New Aircraft Lavatory Concept Is Accessible to Passengers in Wheelchairs


ACCESS lavatory design by Acumen Design Associates and ST Engineering
Image via Acumen Design Associates

Acumen Design Associates and ST Engineering have jointly developed ACCESS, which they describe as “the world’s first expanding aircraft lavatory,” to improve the flying experience on single-aisle aircraft for passengers with reduced mobility (PRMs). As narrow-body flight times grow in length, the need to make lavatories more easily accessible is imperative.

In certain countries, there’s currently no legislation regarding the availability of an accessible lavatory on narrow-body jets, but arguably, there’s more need for the facility than ever. With new aircraft types such as the Airbus A321XLR featuring a range of up to 4,700 nautical miles, narrow-body jets are now capable of flying longer, even transatlantic routes.

Daniel Clucas, senior designer at Acumen Design Associates (Acumen), said: “Many PRMs avoid flying because of the compromises they have to make – especially when using the on-board lavatory. During our research, we heard first-hand how those who do fly will even avoid using the lavatory altogether if possible.”

A Birdseye view of the ACCESS Lavatory's standard footprint
Standard ACCESS footprint. Image via Acumen Design Associates
A Birdseye view of the expanded ACCESS lavatory footprint
Expanded ACCESS lavatory footprint. Image via Acumen Design Associates 

ACCESS has been designed for line-fit or retrofit on Boeing 737 and Airbus A321 aircraft with input from accessible aviation consultant and founder of Rocket Girl Coaching, Mary Doyle; campaigner, lobbyist and founder of Flying Disabled, Chris Wood; and entrepreneur and founder of easyTravelseat, Josh Wintersgill, among others.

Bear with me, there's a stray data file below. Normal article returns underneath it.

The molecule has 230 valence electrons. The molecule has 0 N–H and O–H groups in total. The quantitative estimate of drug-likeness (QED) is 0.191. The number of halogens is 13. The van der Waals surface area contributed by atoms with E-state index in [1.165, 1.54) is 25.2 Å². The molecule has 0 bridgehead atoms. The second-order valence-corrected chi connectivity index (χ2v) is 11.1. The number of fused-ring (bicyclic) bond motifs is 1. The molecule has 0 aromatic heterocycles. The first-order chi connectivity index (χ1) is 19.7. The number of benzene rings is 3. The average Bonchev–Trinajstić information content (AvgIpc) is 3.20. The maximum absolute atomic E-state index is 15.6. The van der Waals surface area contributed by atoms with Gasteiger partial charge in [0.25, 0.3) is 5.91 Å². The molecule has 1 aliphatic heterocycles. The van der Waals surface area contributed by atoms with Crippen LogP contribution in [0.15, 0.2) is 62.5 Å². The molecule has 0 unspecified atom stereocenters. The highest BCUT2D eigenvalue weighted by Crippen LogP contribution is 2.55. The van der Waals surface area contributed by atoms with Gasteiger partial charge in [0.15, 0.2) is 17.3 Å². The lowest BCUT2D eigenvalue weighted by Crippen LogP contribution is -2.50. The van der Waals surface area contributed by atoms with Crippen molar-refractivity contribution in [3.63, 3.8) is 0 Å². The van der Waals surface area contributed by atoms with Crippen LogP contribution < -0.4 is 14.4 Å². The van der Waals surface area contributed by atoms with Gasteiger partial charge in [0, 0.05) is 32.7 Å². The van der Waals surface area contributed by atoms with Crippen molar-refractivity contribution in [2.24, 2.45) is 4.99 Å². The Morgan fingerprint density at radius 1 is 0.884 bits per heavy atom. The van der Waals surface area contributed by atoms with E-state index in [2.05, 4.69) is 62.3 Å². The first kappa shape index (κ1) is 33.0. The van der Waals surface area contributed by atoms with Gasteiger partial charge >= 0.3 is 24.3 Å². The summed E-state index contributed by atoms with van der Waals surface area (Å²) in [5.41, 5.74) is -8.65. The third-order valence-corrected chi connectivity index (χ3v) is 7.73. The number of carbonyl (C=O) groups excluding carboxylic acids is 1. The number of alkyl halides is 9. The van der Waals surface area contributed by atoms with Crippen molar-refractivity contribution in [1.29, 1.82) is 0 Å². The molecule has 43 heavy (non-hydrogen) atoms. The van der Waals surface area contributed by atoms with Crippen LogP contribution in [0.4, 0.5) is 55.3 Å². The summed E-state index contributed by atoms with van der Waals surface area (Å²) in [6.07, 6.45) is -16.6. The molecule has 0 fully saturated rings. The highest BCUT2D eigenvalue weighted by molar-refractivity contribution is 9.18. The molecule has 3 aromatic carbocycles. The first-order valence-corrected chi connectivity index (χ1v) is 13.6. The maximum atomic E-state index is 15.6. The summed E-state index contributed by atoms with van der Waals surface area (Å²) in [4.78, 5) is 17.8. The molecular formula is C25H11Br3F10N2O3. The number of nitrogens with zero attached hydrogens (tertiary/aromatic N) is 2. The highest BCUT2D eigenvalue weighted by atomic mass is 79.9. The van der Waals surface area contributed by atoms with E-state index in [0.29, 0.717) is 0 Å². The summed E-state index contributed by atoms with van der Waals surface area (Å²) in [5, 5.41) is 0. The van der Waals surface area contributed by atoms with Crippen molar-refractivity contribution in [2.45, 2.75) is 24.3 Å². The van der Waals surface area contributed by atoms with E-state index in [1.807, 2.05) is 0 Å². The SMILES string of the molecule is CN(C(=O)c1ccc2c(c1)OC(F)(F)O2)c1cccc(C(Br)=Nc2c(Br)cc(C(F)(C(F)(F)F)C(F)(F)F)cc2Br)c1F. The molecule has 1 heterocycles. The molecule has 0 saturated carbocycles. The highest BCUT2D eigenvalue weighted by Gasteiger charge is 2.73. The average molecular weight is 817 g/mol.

During the research process, Doyle stated, “I believe there are four main things that can improve the onboard experience: more space, highly sanitized work surfaces, greatly improved physical supports for unassisted transfer and anti-slip flooring. And whilst lavatories serve a functional need, I believe they should look beautiful too, in keeping with excellent customer experience.”

“Many PRMs avoid flying because of the compromises they have to make – especially when using the on-board lavatory.” – Daniel Clucas, Acumen Design Associates

The resulting solution created by Acumen and ST Engineering uses a moving wall to offer PRMs 40% more space than a standard lavatory module.

Clucas explained, “The standard lavatory is 33 inches wide with a 20-inch wide doorway. ACCESS fits into that footprint, so it doesn’t take up any additional cabin space, but in its expanded state is 51-inches wide, with an extra-wide entranceway of 24 inches.” This allows for passengers in a wheelchair to enter the lavatory independently, rather than having to be transferred behind a curtain. It also provides enough room for a carer or family member to enter the space, if necessary.

According to Clucas, the process of expanding or shrinking the lavatory, which is carried out by a crewmember, takes a matter of seconds using a latch on the outside wall of the lavatory and leaves enough room for people to move around in the galley.

The expanded lavatory opens into the entranceway in the aisle at the rear of the aircraft, and covers what Clucas refers to as “the assist space” – where a crewmember would stand in the event of an emergency. “In the same way business-class cabin doors have a back-up mechanism; we will need to prove there is an adequate fail-safe that can stow the lavatory away in the event of an emergency while it is in its expanded state,” he noted.

ACCESS builds on a previous product created by Acumen and ST Engineering, the ARC lavatory upgrade kit, which was shortlisted for a Crystal Cabin Award in 2019. Similar to ACCESS, the Zen-inspired Boeing 777 lavatory design featured “cutting-edge hygiene technologies ­- such as antimicrobial surface finishes, touchless faucet and flush mechanisms and under-floor membranes to remove odors – combined with floor-to-ceiling lighting and minimalist, curved architecture to create a striking interior,” Clucas said. ACCESS also includes features such as vertical, horizontal and fold-down grab bars and a lowered sink height.

Acumen and ST Engineering began formally working on ACCESS in June 2019 and have progressed from the initial concept to the final mockup in under a year. The companies are currently working through the engineering and certification phase for ACCESS and estimate the product could be flying within the next 12 months.